Sh**s Sorrel

Thanks go to Marshmello for identifying my hated weed.  I'd always called it S**tweed but apprently it's Sheeps Sorrel.  Here is what it has done to me....

This shows half the flower bed I'm having to hoik out and move because of the S**tweed - still lots to move but I'm getting there.

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 Their new home ...

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 This is the little S**tweed

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 and the flowers ...

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Now I need councelling. image

Posts

  • aspergeasperge Posts: 9

    I have the same problem 'everywhere'.  It is in the meadow and travels into the garden borders and this year it has been every more invasive with all the rain - any idea's of how to control it or even 'kill it' before it kills me?image

  • RobotRobot Posts: 137

    I have usually managed to keep it under control by constantly hand weeding but I was unable to do so during Autumn and early Spring and now I'm suffering for it.  Yes, it's particularly bad this year - I'm not in UK but we had heat then rain - so had to make the decision to just dig everything up and move it bare rooted to a weed free site.  When we've done that we will spray strong weedkiller (the type used for paths)  leave it a month or so then lay grass. 

    We did try selective weedkiller on the grass to eradicate it from there but it didn't work.  In fact, Hubs swears it grew stronger.

    My thoughts are with you Asperge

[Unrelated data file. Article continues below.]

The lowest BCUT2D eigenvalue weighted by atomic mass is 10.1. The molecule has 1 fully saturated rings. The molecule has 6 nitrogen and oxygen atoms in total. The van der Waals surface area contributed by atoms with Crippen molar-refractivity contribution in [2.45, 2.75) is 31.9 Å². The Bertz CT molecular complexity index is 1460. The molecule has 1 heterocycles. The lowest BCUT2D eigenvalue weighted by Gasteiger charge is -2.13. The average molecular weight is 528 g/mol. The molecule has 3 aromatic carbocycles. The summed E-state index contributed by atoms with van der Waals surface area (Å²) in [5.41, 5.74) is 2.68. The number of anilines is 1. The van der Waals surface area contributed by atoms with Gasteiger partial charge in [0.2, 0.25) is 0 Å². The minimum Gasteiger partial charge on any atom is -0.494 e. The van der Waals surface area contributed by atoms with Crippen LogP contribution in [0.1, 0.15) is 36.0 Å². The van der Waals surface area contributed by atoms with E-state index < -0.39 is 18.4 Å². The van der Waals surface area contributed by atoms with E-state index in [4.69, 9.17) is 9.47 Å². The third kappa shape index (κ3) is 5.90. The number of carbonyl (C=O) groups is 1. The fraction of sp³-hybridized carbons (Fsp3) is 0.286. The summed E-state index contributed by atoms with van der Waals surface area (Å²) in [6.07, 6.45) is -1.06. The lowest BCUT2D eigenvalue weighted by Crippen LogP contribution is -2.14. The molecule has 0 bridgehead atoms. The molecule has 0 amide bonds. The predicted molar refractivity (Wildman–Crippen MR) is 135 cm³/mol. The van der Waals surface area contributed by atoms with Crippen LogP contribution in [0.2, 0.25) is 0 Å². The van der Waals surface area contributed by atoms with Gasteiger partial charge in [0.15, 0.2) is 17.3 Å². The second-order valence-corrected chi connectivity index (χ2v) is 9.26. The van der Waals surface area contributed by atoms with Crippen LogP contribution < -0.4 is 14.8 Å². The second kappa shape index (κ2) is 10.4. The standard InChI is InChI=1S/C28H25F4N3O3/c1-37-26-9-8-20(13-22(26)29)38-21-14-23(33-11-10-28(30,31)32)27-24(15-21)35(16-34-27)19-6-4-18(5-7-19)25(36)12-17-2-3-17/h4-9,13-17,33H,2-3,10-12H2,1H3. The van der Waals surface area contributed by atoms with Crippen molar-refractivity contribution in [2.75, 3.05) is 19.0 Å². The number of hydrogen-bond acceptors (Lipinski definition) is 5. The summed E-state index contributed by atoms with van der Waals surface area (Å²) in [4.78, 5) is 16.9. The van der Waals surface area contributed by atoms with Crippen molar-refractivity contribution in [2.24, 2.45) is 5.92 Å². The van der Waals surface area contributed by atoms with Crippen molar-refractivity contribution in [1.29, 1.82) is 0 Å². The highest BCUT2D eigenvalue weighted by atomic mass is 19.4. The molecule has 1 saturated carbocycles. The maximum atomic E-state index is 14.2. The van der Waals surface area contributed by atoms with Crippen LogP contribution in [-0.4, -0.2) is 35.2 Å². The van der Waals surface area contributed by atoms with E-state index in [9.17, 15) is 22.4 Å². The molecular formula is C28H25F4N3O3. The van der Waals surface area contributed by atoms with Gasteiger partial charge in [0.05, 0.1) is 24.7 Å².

• marshmellomarshmello Posts: 683

    Looks like your going to have to get the bad boys in and blast this beast. Good luck !

  • Alina WAlina W Posts: 1,445

    Glyphosate works by making plants grow more strongly before they finally die - are you sure that you gave your weedkiller enough time?

    Be very careful if using a path weedkiller - the most effective ones remain active in the soil for 3-6 months, so you would have to wait a lot longer than a month before turfing.

     

  • WintersongWintersong Posts: 2,436

    Oh, I never knew what this weed was called but I had it in my front garden back in the day when I planted roses. It is very annoying since it seems to have extensive roots with no woody bit to pull out but just very brittle clumps that go really deep.

    I eventually moved my roses and maintain my front garden with vigorous weeding almost to the point of extinction, but thankfully, it never transferred to my back garden which was plagued with bindweed instead.image Oh the joys of gardening!

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